I am pretty sure that I have mentioned before my love of Italian food. I can't get enough of the stuff. If I lived alone I would eat Italian every day. An Italian lady I worked with in Australia made the BEST authentic Italian tomato pasta sauce I have ever tasted and even now I can taste it if I think hard enough about it. Her name was Luciana Garofollo - How's that for Italian? Her husband's name was Bruno. When I was about 19 or so she and her husband went overseas on a trip (can't remember where) and she had me stay at her house and look after her three sons. They had a very large and gorgeous home that was very Italian in style and a backyard that was littered with terracotta. Lovely! Before Luciana left on her trip, she spent weeks preparing meals for us to eat in their absence. She had them all neatly placed in Tupperware containers with labels and they were stacked in her freezer. I simply had to reheat them. I don't think I have ever eaten so well. I begged her to adopt me. I WILL MAKE IT TO ITALY SOMEDAY and when I get there, I'm sure I'll gain 20 pounds eating myself silly.
I saw the cooks at America's Test Kitchen make this dish one Saturday on PBS. From the moment I watched them make it, I knew I had to add it to my menu. It did not disappoint me. I especially loved that the recipe used the lasagna sheets negating the need to break out my pastry bag to stuff the shells. This was easy to make and was oh so delicious!
America's Test Kitchen
2 28-ounce cans diced tomatoes (in juice)
2 tablespoons extra-virgin olive oil
3 medium cloves garlic , minced or pressed through garlic press (about 1 tablespoon)
1/2 teaspoon hot red pepper flakes , optional
2 tablespoons chopped fresh basil
Cheese Filling and Pasta
3 cups part-skim ricotta cheese
4 ounces grated Parmesan cheese (about 2 cups)
8 ounces shredded mozzarella cheese (about 2 cups)
2 large eggs , lightly beaten
3/4 teaspoon table salt
1/2 teaspoon ground black pepper
2 tablespoons chopped fresh parsley leaves
2 tablespoons chopped fresh basil
16 no-boil lasagna noodles (see note above)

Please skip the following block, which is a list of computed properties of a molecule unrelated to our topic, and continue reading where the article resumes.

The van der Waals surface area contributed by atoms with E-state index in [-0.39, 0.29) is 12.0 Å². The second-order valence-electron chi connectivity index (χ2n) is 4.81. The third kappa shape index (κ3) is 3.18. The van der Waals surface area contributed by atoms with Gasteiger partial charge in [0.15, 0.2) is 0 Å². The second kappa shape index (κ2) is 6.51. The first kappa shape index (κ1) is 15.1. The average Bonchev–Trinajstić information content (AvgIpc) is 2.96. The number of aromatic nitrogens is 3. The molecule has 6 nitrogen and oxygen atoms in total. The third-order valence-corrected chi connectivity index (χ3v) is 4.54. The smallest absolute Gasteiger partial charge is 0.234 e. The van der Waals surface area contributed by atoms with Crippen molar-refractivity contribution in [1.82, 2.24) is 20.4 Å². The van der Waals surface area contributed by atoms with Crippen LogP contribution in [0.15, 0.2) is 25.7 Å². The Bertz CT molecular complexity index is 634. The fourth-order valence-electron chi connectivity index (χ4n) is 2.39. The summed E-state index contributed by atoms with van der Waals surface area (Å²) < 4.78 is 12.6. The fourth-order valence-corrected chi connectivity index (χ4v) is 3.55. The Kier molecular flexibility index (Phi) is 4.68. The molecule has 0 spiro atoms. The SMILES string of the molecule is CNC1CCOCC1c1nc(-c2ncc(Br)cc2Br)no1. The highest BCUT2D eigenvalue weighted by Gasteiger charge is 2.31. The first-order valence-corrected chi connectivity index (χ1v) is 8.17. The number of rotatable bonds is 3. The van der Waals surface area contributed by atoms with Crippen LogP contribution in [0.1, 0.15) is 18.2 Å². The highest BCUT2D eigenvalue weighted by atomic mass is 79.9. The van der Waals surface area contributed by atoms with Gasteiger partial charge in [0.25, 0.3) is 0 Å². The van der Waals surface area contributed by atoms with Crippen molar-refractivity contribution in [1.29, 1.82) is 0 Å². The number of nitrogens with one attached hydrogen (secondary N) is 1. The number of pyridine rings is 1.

1. For the Sauce: Adjust oven rack to middle position and heat oven to 375 degrees. Pulse 1 can tomatoes with their juice in food processor until coarsely chopped, 3 or 4 pulses. Transfer to bowl. Repeat with remaining can tomatoes.
2. Heat oil, garlic, and pepper flakes (if using) in large saucepan over medium heat until fragrant but not brown, 1 to 2 minutes. Stir in tomatoes and 1/2 teaspoon salt and simmer until thickened slightly, about 15 minutes. Stir in basil; adjust seasoning with salt.
3. For the cheese filling: Combine ricotta, 1 cup Parmesan, mozzarella, eggs, salt, pepper, and herbs in medium bowl; set aside.
4. To assemble: Pour 1 inch boiling water into 13 by 9-inch broiler safe baking dish, then add noodles one at a time. (NOTE: I used about 4 cups of boiling water — it was more than an inch high, but the noodles weren’t completely covered otherwise.) Let noodles soak until pliable, about 5 minutes, separating noodles with tip of sharp knife to prevent sticking. Remove noodles from water and place in single layer on clean kitchen towels; discard water in baking dish and dry baking dish.
5. Spread bottom of baking dish evenly with 1 1/2 cups sauce. Using soupspoon, spread 1/4 cup cheese mixture evenly onto bottom three-quarters of each noodle (with short side facing you), leaving top quarter of noodle exposed. Roll into tube shape and arrange in baking dish seam side down. Top evenly with remaining sauce, making certain that pasta is completely covered.
6. Cover manicotti with aluminum foil. Bake until bubbling, about 40 minutes, then remove foil. Remove baking dish, adjust oven rack to uppermost position (about 6 inches from heating element), and heat broiler. Sprinkle manicotti evenly with remaining 1 cup Parmesan. Broil until cheese is spotty brown, 4 to 6 minutes. Cool 15 minutes, then serve.
STEP BY STEP: Manicotti 1, 2, 3
1. Soak no-boil lasagna noodles in boiling water for 5 minutes until pliable, using tip of paring knife to separate noodles and prevent sticking.
2. Using soupspoon, spread about 1/4 cup filling onto three-quarters of each noodle, leaving top quarter of noodle exposed.
3. Roll each noodle by hand and place in baking dish, seam side down.
A note from the kitchen- We prefer Barilla no-boil lasagna noodles for their delicate texture resembling fresh pasta. Note that Pasta Defino and Ronzoni brands contain only 12 no-boil noodles per package; the recipe requires 16 noodles. The manicotti can be prepared through step 5, covered with a sheet of parchment paper, wrapped in aluminum foil, and refrigerated for up to 3 days or frozen for up to 1 month. (If frozen, thaw the manicotti in the refrigerator for 1 to 2 days.) To bake, remove the parchment, replace the aluminum foil, and increase baking time to 1 to 1 1/4 hours.